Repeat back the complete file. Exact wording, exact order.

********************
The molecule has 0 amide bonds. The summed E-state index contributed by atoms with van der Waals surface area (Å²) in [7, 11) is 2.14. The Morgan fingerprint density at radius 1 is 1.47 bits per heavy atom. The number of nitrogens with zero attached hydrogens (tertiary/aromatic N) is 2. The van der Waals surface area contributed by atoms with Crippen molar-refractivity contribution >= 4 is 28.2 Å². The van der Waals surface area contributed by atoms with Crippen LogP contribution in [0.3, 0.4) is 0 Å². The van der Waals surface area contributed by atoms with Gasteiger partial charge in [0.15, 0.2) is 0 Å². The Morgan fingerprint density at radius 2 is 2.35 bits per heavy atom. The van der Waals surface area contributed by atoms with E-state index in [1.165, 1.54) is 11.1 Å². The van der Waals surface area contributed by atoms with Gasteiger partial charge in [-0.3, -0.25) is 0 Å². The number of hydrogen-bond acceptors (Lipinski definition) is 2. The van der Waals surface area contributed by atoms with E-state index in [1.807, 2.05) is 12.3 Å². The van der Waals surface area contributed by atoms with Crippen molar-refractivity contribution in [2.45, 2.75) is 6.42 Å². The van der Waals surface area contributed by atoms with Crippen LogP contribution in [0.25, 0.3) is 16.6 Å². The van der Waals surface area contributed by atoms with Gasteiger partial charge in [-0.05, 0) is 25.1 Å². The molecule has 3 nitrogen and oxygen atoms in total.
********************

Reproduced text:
The molecule has 0 amide bonds. The summed E-state index contributed by atoms with van der Waals surface area (Å²) in [7, 11) is 2.14. The Morgan fingerprint density at radius 1 is 1.47 bits per heavy atom. The number of nitrogens with zero attached hydrogens (tertiary/aromatic N) is 2. The van der Waals surface area contributed by atoms with Crippen molar-refractivity contribution >= 4 is 28.2 Å². The van der Waals surface area contributed by atoms with Crippen LogP contribution in [0.3, 0.4) is 0 Å². The van der Waals surface area contributed by atoms with Gasteiger partial charge in [0.15, 0.2) is 0 Å². The Morgan fingerprint density at radius 2 is 2.35 bits per heavy atom. The van der Waals surface area contributed by atoms with E-state index in [1.165, 1.54) is 11.1 Å². The van der Waals surface area contributed by atoms with Gasteiger partial charge in [-0.3, -0.25) is 0 Å². The number of hydrogen-bond acceptors (Lipinski definition) is 2. The van der Waals surface area contributed by atoms with E-state index in [1.807, 2.05) is 12.3 Å². The van der Waals surface area contributed by atoms with Crippen molar-refractivity contribution in [2.45, 2.75) is 6.42 Å². The van der Waals surface area contributed by atoms with Crippen LogP contribution in [0.25, 0.3) is 16.6 Å². The van der Waals surface area contributed by atoms with Gasteiger partial charge in [-0.05, 0) is 25.1 Å². The molecule has 3 nitrogen and oxygen atoms in total.